So, for me, that stability issue is about getting to a point where people feel like they feel some stability in the organization and their jobs. They feel like they’re being supported. They feel like the culture and climate is one that really makes them thrive and allows them to do their job and feel really good about that. So, those are my major goals for the first year. And now, obviously, culture, climate and stability, those are sort of big topics. And there’s a lot of stuff underneath that that involves making those things happen. And that’s where we’re looking at systems, protocols, procedures, how we hire people, how we retain them, how we talk to them about, you know, professional feedback, how we engage with parents and our own communication, students. I mean, this is all stuff that we’re looking at and really looking at the organization from top to bottom to figure out how do we do better for everybody? Not just for our clients, but for internally, for our staff and faculty.

MACKIE: Speaking of staff and faculty, how is TSS doing in terms of rehiring for some of those positions that turned over last year?

KELLY: So, as you know, hiring people is—it’s really a challenge. It’s a challenge nationwide right now getting folks to get them into positions. But it’s particularly challenging in Jackson because of housing and a few other issues. But we’ve had, because of the challenges last year, obviously we had some challenges in terms of just timing because we were dealing with this these issues, you know, that also delayed some of the paths forward in terms of the process around hiring people. So, that got delayed. I’ve been remarkably happy with our ability to fill some key roles in the short term, but we do have some work to do. I mean, this is something that we are going to actively have to work towards attracting and recruiting some folks into key roles. But I also think one of the conversations that I think is going to happen is TSS needs to do, we need to figure out a process and procedure for taking internal people and giving them the leadership skills and the professional development they need to fill in to some of these roles in the future.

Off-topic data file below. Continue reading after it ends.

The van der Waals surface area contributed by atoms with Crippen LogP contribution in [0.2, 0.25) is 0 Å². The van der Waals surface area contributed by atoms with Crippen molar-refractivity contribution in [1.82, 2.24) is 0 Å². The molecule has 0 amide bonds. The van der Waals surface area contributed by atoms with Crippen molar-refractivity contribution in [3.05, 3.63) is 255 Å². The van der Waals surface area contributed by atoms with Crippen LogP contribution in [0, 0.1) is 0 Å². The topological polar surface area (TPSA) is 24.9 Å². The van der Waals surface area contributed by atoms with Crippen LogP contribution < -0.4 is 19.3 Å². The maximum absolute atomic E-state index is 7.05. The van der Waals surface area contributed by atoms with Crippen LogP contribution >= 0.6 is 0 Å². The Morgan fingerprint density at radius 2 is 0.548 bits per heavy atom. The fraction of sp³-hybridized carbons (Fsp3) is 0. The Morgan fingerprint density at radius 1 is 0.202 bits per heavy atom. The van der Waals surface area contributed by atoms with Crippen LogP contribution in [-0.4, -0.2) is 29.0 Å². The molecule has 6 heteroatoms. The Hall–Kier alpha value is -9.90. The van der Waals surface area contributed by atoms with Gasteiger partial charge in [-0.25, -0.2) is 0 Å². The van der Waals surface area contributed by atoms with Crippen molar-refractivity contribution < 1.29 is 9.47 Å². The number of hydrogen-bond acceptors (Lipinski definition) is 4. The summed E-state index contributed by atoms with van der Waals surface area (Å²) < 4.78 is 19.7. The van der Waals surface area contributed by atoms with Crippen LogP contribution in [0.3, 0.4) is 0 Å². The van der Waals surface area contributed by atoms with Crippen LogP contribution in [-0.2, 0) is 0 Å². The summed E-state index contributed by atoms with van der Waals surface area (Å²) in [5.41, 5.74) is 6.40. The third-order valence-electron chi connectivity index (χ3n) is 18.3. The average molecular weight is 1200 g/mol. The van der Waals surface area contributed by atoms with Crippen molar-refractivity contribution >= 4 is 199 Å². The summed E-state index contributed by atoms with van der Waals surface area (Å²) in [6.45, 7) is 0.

I really do think that because of TSS’ role in this community, it should be a career path for people who want to enter in, and we should be putting systems in place so that people can not only, you know, if they want to start teaching or just doing field ed, that’s great. But if they find themselves that they want to be in a leadership position somewhere down the road, whether it’s at TSS or somewhere else, that we’re actually putting training and professional development into our program to make sure that that’s happening. It’s good for them. It’s good for the organization. And frankly, my goal is, I want TSS to be, if you’re an educator, it’s the place to work, not only because it’s a great place to work because of what you’re doing, but it’s just a great place because the culture and climate is really good and there’s so many opportunities for you within the organization. So, I think it’s going be a combination of externally over time, trying to recruit people from outside of Jackson, but then also a combination of helping develop people internally in the organization.

MACKIE: You know, this will be my last question for today, but I’m wondering, have you gotten any feedback from students?